NEW YORK (TheStreet) -- After the recent selloff in the NasdaqI:IXIC, it seems appropriate to reflect on Ben Graham's observation, over 80 years ago, that "in the short run, the market is a voting machine, but in the long run, it is a weighing machine."

Leading the decline were popular, richly valued, momentum names like FireEye (FEYE) - Get FireEye, Inc. Report, Yelp (YELP) - Get Yelp Inc Report and Facebook (FB) - Get Facebook, Inc. Class A Report. In early March, each of these companies had an enterprise value of more than 10 times trailing revenue, reflecting investor enthusiasm and great expectations for future growth. However, these companies are characterized by sky-high price-to-book and trailing price-to-earnings multiples that leave little room for error.

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Portending trouble ahead is the fact that, even after the recent selloff, these companies and other high-flying tech names still trade at rich multiples. In fact, FEYE, YELP and FB still trade well above 10 times trailing revenue, as of April 8, 2014.

The year prior to the selloff had seen a large run-up in these sorts of companies' share prices. Even tech companies with lower margin businesses -- like Pandora (P) , with its variable music royalties, or Netflix (NFLX) - Get Netflix, Inc. (NFLX) Report, with its content licensing/production and video-streaming expenses --  continue to trade at high revenue multiples in anticipation of better economics and future growth.

With a wide-open IPO window, nearly every week sees a highly anticipated tech IPO experience a big first-day pop. If the increasing number of these richly valued growth companies fall short of their growth forecasts and/or experience valuation multiple contraction, the floor could come out from under momentum and growth investors.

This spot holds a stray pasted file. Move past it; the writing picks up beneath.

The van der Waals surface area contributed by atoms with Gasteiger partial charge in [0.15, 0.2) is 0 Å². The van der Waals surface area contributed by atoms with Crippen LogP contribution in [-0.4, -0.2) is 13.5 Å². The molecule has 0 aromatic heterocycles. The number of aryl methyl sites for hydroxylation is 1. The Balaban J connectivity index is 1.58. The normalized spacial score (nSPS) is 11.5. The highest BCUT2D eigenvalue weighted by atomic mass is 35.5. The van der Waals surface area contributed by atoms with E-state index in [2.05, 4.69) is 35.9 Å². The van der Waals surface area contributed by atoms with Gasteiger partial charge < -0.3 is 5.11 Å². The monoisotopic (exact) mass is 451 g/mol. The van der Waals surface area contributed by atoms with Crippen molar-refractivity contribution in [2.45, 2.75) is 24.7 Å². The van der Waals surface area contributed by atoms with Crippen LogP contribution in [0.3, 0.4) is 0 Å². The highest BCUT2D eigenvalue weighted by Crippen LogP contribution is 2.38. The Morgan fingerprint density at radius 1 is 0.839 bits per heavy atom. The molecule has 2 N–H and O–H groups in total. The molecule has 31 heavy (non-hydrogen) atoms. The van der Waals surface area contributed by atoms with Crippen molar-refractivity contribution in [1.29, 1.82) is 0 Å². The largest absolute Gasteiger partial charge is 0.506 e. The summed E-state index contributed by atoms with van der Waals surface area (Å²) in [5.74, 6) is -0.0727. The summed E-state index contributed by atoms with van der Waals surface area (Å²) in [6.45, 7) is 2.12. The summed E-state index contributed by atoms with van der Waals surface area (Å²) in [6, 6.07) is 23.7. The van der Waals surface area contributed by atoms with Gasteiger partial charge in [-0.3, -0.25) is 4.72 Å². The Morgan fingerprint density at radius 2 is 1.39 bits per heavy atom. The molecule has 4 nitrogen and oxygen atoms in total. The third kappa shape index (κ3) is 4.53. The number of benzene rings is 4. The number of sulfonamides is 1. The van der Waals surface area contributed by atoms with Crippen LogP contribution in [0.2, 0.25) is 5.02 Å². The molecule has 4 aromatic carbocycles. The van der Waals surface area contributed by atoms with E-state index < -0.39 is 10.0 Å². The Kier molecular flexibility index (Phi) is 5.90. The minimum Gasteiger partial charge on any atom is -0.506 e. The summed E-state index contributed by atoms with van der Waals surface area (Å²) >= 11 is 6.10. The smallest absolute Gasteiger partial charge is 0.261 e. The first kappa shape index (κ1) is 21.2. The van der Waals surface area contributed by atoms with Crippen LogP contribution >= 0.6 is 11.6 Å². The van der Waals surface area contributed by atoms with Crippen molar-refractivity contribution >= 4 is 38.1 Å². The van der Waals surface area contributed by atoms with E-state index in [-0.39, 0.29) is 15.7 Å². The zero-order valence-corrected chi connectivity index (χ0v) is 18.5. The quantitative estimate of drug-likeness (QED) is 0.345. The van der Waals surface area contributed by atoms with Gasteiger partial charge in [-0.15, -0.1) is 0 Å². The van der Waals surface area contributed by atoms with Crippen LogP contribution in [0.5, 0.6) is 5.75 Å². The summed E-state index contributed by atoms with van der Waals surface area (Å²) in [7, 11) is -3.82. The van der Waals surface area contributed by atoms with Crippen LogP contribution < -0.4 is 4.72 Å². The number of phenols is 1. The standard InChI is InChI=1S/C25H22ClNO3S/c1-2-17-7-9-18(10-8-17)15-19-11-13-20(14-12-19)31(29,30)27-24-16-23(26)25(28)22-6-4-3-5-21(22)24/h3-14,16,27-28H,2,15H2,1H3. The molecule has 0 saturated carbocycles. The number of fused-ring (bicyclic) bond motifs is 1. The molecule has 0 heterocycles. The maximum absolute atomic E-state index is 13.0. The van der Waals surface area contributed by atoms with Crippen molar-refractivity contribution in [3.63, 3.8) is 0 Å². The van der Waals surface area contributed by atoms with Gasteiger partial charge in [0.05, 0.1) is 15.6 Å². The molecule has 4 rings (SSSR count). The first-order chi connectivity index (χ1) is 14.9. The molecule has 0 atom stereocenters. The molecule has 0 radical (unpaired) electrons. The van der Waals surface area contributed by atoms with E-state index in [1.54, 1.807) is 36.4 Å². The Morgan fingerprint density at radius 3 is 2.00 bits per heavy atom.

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Risk-on behavior

has become the norm, and investors chasing returns have driven up asset prices. The last few weeks should be a wake-up call for investors who may have been lulled into a false sense of security by the multi-year bull run. It should serve as a reminder that chasing popular growth and momentum companies, without a sense of intrinsic value, can be hazardous to your wealth.

At the time of publication, the author held no positions in any of the stocks mentioned.

This article represents the opinion of a contributor and not necessarily that of TheStreet or its editorial staff.

Lenny Grover is the founder of

 and the author of 

Risk/Upside Analysis: A Framework for Making Profitable Investment Decisions

.  Prior to starting, he worked as an investment professional with two separate venture capital firms.